JPMorgan Chase Takes Initiative in Abandoning Checks
According to Sam Yen, most residences today state that the reason they still have a checkbook is to simply pay the rent
- Written by Banking Exchange staff
According to JPMorgan Chase’s Sam Yen, most residences today state that the reason they still have a checkbook is to simply pay the rent. The bank is launching a platform for property owners that will automate invoicing and receipts of online payments, the next step in digital payment transition.
The initiative comes out of its commercial banking division, and will look to offer data analysis on rent levels and potential guidance for future purchases.
Landlords are likely some of the last holdouts in printed checks at that magnitude, and JPMorgan Chase is betting it will not take long to change.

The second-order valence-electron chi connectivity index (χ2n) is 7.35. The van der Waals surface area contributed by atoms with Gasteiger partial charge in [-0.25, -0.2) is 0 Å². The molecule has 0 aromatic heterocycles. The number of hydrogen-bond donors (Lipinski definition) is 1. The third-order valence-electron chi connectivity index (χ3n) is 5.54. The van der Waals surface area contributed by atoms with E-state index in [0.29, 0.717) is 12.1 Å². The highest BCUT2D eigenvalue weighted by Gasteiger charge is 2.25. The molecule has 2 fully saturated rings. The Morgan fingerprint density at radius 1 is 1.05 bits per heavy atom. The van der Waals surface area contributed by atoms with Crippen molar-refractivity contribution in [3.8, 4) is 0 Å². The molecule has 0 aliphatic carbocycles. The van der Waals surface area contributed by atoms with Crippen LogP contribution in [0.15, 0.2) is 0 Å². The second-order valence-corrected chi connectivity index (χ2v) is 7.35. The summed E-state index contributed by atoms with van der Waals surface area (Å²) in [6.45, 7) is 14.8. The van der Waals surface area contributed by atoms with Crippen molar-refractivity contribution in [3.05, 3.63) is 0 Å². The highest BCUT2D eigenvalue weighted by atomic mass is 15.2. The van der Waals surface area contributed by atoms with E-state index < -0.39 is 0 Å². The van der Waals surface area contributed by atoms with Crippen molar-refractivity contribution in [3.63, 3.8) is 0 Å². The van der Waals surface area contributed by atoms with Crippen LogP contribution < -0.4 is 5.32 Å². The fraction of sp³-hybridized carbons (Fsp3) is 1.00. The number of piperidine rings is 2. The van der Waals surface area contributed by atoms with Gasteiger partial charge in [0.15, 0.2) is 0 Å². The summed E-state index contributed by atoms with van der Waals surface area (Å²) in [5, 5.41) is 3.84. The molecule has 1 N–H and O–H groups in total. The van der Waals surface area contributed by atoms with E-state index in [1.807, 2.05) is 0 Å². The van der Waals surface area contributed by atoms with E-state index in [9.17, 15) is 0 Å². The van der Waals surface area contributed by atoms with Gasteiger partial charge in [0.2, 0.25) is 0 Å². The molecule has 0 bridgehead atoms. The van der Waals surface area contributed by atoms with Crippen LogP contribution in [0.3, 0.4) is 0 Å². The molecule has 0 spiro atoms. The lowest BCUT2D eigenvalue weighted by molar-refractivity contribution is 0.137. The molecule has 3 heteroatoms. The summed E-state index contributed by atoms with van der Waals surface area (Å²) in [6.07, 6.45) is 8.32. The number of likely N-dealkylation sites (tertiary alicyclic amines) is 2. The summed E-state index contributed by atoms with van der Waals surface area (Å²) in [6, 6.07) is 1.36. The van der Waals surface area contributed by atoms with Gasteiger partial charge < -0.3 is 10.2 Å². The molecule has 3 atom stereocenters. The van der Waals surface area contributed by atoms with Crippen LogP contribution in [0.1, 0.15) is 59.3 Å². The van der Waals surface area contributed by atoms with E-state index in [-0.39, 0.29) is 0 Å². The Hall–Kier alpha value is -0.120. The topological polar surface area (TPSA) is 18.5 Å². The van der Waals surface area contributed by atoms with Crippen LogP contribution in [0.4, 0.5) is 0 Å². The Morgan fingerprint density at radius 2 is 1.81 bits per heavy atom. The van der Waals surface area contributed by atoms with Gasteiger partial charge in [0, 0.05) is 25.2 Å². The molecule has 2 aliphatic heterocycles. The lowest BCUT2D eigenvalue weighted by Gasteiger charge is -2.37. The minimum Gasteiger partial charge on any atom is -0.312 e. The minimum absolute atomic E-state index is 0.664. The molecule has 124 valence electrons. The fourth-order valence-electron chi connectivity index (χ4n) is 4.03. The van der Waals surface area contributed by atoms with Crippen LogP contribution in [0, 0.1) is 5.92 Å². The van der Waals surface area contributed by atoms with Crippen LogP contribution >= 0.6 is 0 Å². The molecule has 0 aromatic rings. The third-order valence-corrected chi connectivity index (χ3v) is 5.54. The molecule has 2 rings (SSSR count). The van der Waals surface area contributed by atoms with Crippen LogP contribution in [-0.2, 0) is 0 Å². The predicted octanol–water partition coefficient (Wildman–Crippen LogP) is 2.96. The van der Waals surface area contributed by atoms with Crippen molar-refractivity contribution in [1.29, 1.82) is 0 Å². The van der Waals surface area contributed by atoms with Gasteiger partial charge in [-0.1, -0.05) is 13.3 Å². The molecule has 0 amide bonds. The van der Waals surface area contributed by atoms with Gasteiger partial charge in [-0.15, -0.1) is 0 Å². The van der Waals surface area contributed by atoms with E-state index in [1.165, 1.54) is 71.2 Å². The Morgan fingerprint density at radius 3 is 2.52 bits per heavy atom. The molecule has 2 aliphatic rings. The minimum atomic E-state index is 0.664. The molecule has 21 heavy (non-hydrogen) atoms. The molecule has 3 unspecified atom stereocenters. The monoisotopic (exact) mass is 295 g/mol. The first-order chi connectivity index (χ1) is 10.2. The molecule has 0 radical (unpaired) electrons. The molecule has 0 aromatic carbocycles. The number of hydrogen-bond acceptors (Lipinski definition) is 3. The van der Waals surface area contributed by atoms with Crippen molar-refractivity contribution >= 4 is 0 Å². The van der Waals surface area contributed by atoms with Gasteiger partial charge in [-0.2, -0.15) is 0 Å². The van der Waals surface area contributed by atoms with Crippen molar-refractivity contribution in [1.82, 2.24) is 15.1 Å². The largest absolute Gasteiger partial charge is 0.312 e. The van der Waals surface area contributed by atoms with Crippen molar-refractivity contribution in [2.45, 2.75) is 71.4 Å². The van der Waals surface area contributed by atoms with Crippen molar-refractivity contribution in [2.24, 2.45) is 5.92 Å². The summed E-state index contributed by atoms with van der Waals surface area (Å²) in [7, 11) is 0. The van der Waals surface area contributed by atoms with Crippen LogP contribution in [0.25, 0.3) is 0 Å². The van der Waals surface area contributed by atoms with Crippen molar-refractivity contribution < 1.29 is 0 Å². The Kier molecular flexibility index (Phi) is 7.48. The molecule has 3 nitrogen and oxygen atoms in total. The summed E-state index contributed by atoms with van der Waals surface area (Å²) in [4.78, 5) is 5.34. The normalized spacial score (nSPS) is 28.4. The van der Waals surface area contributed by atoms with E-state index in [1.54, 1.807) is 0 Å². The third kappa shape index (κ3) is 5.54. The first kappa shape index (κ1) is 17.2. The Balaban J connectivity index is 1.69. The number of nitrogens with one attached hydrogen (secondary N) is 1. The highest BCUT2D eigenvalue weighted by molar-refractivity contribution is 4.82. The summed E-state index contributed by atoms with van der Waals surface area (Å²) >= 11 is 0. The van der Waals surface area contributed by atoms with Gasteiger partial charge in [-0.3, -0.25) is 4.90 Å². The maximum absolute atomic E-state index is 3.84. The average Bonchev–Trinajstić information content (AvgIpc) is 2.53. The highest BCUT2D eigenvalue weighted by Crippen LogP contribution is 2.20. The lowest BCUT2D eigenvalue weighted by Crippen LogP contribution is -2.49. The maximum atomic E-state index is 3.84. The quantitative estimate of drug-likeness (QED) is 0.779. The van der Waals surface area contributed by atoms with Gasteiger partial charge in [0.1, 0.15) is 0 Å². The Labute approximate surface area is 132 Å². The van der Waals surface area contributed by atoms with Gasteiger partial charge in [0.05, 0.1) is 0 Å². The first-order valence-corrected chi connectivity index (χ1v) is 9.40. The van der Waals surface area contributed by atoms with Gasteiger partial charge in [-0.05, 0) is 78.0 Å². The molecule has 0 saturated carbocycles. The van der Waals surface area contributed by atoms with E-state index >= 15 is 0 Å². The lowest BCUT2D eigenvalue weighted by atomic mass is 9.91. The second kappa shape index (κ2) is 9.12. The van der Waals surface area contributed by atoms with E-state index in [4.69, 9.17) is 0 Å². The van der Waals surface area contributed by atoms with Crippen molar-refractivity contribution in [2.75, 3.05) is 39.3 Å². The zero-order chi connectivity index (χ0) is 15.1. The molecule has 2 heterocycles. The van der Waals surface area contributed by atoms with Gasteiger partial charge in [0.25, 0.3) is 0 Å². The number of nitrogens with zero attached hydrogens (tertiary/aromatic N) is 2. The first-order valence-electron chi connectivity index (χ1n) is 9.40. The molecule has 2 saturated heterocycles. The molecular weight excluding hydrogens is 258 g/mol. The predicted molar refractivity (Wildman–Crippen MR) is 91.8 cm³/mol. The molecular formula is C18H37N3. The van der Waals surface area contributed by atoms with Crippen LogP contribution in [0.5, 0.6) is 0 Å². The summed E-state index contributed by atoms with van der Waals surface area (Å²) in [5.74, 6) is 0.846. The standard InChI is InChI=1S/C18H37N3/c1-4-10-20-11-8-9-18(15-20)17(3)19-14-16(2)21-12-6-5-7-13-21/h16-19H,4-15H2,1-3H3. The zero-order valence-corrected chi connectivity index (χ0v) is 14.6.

While digital payments are rapidly taking over, the Covid pandemic has only accelerated the process and made the transition one of the key focuses of the banking industry. The initiative will not likely effect landlords with four or five tenants, but the midsize landlord having between 10 and 100 tenants are prime for a 2023 transition.
The number of printed checks in that category could go from close to 80% to 20% by 2024 according several real estate analysts. The rental industry is a $500 billion industry in the United States alone.
The working name for the software is called Story and will look to be the leading property management solution looking to dramatically cut down on the tedious rent collection process. JPMorgan Chase does have a number of competitors in the space, but it is an open market in terms of dominant market share.
The initiative by the bank shows that large banks are looking to create solutions internally rather than looking for outside solutions to banking issues for their clients.
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